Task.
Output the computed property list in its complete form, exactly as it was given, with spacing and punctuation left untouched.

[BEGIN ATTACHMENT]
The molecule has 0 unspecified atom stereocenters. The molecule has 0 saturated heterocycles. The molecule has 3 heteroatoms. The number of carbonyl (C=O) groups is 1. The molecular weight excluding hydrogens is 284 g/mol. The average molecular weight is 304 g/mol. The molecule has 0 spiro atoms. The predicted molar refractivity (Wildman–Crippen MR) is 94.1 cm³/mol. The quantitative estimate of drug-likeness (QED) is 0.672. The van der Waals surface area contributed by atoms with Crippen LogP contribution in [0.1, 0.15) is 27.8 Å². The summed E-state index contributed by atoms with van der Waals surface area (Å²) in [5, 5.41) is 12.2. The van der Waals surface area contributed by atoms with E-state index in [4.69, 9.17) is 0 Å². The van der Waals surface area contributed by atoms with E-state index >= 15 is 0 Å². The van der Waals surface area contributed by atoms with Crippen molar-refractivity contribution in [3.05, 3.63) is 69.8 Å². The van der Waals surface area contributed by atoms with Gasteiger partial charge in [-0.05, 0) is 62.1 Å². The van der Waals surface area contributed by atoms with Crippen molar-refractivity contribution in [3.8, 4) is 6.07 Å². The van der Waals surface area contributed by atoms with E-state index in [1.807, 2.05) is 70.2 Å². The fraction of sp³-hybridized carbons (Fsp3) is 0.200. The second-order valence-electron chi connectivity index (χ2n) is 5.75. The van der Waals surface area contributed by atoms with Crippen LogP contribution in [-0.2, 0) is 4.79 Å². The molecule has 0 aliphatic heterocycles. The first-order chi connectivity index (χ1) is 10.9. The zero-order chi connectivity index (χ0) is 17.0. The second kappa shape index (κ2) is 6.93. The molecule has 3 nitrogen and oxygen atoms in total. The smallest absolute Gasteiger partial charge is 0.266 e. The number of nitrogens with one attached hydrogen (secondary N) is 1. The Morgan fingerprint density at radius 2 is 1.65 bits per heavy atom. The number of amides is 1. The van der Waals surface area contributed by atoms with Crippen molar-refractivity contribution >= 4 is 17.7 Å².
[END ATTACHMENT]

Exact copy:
The molecule has 0 unspecified atom stereocenters. The molecule has 0 saturated heterocycles. The molecule has 3 heteroatoms. The number of carbonyl (C=O) groups is 1. The molecular weight excluding hydrogens is 284 g/mol. The average molecular weight is 304 g/mol. The molecule has 0 spiro atoms. The predicted molar refractivity (Wildman–Crippen MR) is 94.1 cm³/mol. The quantitative estimate of drug-likeness (QED) is 0.672. The van der Waals surface area contributed by atoms with Crippen LogP contribution in [0.1, 0.15) is 27.8 Å². The summed E-state index contributed by atoms with van der Waals surface area (Å²) in [5, 5.41) is 12.2. The van der Waals surface area contributed by atoms with E-state index in [4.69, 9.17) is 0 Å². The van der Waals surface area contributed by atoms with E-state index >= 15 is 0 Å². The van der Waals surface area contributed by atoms with Crippen molar-refractivity contribution in [3.05, 3.63) is 69.8 Å². The van der Waals surface area contributed by atoms with Gasteiger partial charge in [-0.05, 0) is 62.1 Å². The van der Waals surface area contributed by atoms with Crippen molar-refractivity contribution in [3.8, 4) is 6.07 Å². The van der Waals surface area contributed by atoms with E-state index in [1.807, 2.05) is 70.2 Å². The fraction of sp³-hybridized carbons (Fsp3) is 0.200. The second-order valence-electron chi connectivity index (χ2n) is 5.75. The van der Waals surface area contributed by atoms with Crippen LogP contribution in [-0.2, 0) is 4.79 Å². The molecule has 0 aliphatic heterocycles. The first-order chi connectivity index (χ1) is 10.9. The zero-order chi connectivity index (χ0) is 17.0. The second kappa shape index (κ2) is 6.93. The molecule has 3 nitrogen and oxygen atoms in total. The smallest absolute Gasteiger partial charge is 0.266 e. The number of nitrogens with one attached hydrogen (secondary N) is 1. The Morgan fingerprint density at radius 2 is 1.65 bits per heavy atom. The number of amides is 1. The van der Waals surface area contributed by atoms with Crippen molar-refractivity contribution >= 4 is 17.7 Å².